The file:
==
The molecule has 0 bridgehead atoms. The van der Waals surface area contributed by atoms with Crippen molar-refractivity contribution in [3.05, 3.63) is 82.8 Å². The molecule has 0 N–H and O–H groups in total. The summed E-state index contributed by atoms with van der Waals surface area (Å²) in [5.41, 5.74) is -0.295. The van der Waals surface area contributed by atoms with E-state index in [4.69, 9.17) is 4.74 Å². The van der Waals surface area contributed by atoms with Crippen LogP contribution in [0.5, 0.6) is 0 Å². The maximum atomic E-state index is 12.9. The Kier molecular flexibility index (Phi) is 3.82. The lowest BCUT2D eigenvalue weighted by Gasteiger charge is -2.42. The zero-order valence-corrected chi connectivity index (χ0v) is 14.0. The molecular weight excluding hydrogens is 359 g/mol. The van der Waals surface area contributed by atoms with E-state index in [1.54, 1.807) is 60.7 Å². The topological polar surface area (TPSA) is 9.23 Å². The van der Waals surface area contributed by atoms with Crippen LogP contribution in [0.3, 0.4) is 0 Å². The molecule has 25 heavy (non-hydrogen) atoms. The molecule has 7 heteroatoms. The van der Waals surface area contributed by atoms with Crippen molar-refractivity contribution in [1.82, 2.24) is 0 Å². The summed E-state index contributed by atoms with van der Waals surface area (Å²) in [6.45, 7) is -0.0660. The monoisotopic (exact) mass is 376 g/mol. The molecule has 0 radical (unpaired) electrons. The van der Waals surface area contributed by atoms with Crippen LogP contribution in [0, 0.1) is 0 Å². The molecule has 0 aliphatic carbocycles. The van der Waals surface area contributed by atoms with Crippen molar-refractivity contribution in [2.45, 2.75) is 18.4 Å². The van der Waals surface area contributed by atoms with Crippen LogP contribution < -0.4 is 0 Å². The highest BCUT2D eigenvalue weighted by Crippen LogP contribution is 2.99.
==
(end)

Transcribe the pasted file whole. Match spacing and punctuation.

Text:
The molecule has 0 bridgehead atoms. The van der Waals surface area contributed by atoms with Crippen molar-refractivity contribution in [3.05, 3.63) is 82.8 Å². The molecule has 0 N–H and O–H groups in total. The summed E-state index contributed by atoms with van der Waals surface area (Å²) in [5.41, 5.74) is -0.295. The van der Waals surface area contributed by atoms with E-state index in [4.69, 9.17) is 4.74 Å². The van der Waals surface area contributed by atoms with Crippen LogP contribution in [0.5, 0.6) is 0 Å². The maximum atomic E-state index is 12.9. The Kier molecular flexibility index (Phi) is 3.82. The lowest BCUT2D eigenvalue weighted by Gasteiger charge is -2.42. The zero-order valence-corrected chi connectivity index (χ0v) is 14.0. The molecular weight excluding hydrogens is 359 g/mol. The van der Waals surface area contributed by atoms with E-state index in [1.54, 1.807) is 60.7 Å². The topological polar surface area (TPSA) is 9.23 Å². The van der Waals surface area contributed by atoms with Crippen LogP contribution in [0.3, 0.4) is 0 Å². The molecule has 25 heavy (non-hydrogen) atoms. The molecule has 7 heteroatoms. The van der Waals surface area contributed by atoms with Crippen molar-refractivity contribution in [1.82, 2.24) is 0 Å². The summed E-state index contributed by atoms with van der Waals surface area (Å²) in [6.45, 7) is -0.0660. The monoisotopic (exact) mass is 376 g/mol. The molecule has 0 radical (unpaired) electrons. The van der Waals surface area contributed by atoms with Crippen LogP contribution in [0, 0.1) is 0 Å². The molecule has 0 aliphatic carbocycles. The van der Waals surface area contributed by atoms with Crippen molar-refractivity contribution in [2.45, 2.75) is 18.4 Å². The van der Waals surface area contributed by atoms with Crippen LogP contribution < -0.4 is 0 Å². The highest BCUT2D eigenvalue weighted by Crippen LogP contribution is 2.99.